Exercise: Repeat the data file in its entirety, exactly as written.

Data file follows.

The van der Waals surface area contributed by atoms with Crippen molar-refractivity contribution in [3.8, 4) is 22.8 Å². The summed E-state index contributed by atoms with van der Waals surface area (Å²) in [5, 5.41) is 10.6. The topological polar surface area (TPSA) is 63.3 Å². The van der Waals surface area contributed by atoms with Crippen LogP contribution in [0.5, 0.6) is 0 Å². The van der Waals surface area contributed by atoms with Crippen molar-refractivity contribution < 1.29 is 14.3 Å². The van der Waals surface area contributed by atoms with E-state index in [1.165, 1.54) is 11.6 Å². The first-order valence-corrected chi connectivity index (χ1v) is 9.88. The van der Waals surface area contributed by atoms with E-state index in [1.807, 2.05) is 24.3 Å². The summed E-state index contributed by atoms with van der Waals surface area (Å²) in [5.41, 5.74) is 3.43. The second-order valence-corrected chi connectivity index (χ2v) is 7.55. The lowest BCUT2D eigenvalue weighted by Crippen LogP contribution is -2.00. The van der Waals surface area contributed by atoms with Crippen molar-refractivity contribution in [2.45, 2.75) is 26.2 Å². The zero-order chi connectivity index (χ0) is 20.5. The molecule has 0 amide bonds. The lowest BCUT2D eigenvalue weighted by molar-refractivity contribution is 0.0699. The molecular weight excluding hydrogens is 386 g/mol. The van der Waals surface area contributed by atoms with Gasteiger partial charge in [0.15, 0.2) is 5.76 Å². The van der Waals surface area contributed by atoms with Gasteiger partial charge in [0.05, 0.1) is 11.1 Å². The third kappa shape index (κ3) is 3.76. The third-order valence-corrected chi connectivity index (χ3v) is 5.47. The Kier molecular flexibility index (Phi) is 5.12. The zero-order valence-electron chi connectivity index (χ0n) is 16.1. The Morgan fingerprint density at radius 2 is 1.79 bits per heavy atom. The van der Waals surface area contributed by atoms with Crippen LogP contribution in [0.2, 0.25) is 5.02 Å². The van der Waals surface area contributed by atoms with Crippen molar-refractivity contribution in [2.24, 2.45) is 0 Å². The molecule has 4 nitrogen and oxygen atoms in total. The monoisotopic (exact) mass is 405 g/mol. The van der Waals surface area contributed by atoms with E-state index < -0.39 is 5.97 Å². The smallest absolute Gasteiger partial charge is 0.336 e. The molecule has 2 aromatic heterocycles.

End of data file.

The van der Waals surface area contributed by atoms with Crippen molar-refractivity contribution in [3.8, 4) is 22.8 Å². The summed E-state index contributed by atoms with van der Waals surface area (Å²) in [5, 5.41) is 10.6. The topological polar surface area (TPSA) is 63.3 Å². The van der Waals surface area contributed by atoms with Crippen LogP contribution in [0.5, 0.6) is 0 Å². The van der Waals surface area contributed by atoms with Crippen molar-refractivity contribution < 1.29 is 14.3 Å². The van der Waals surface area contributed by atoms with E-state index in [1.165, 1.54) is 11.6 Å². The first-order valence-corrected chi connectivity index (χ1v) is 9.88. The van der Waals surface area contributed by atoms with E-state index in [1.807, 2.05) is 24.3 Å². The summed E-state index contributed by atoms with van der Waals surface area (Å²) in [5.41, 5.74) is 3.43. The second-order valence-corrected chi connectivity index (χ2v) is 7.55. The lowest BCUT2D eigenvalue weighted by Crippen LogP contribution is -2.00. The van der Waals surface area contributed by atoms with Crippen molar-refractivity contribution in [2.45, 2.75) is 26.2 Å². The zero-order chi connectivity index (χ0) is 20.5. The molecule has 0 amide bonds. The lowest BCUT2D eigenvalue weighted by molar-refractivity contribution is 0.0699. The molecular weight excluding hydrogens is 386 g/mol. The van der Waals surface area contributed by atoms with Gasteiger partial charge in [0.15, 0.2) is 5.76 Å². The van der Waals surface area contributed by atoms with Gasteiger partial charge in [0.05, 0.1) is 11.1 Å². The third kappa shape index (κ3) is 3.76. The third-order valence-corrected chi connectivity index (χ3v) is 5.47. The Kier molecular flexibility index (Phi) is 5.12. The zero-order valence-electron chi connectivity index (χ0n) is 16.1. The Morgan fingerprint density at radius 2 is 1.79 bits per heavy atom. The van der Waals surface area contributed by atoms with Crippen LogP contribution in [0.2, 0.25) is 5.02 Å². The van der Waals surface area contributed by atoms with Crippen molar-refractivity contribution in [2.24, 2.45) is 0 Å². The molecule has 4 nitrogen and oxygen atoms in total. The monoisotopic (exact) mass is 405 g/mol. The van der Waals surface area contributed by atoms with E-state index < -0.39 is 5.97 Å². The smallest absolute Gasteiger partial charge is 0.336 e. The molecule has 2 aromatic heterocycles.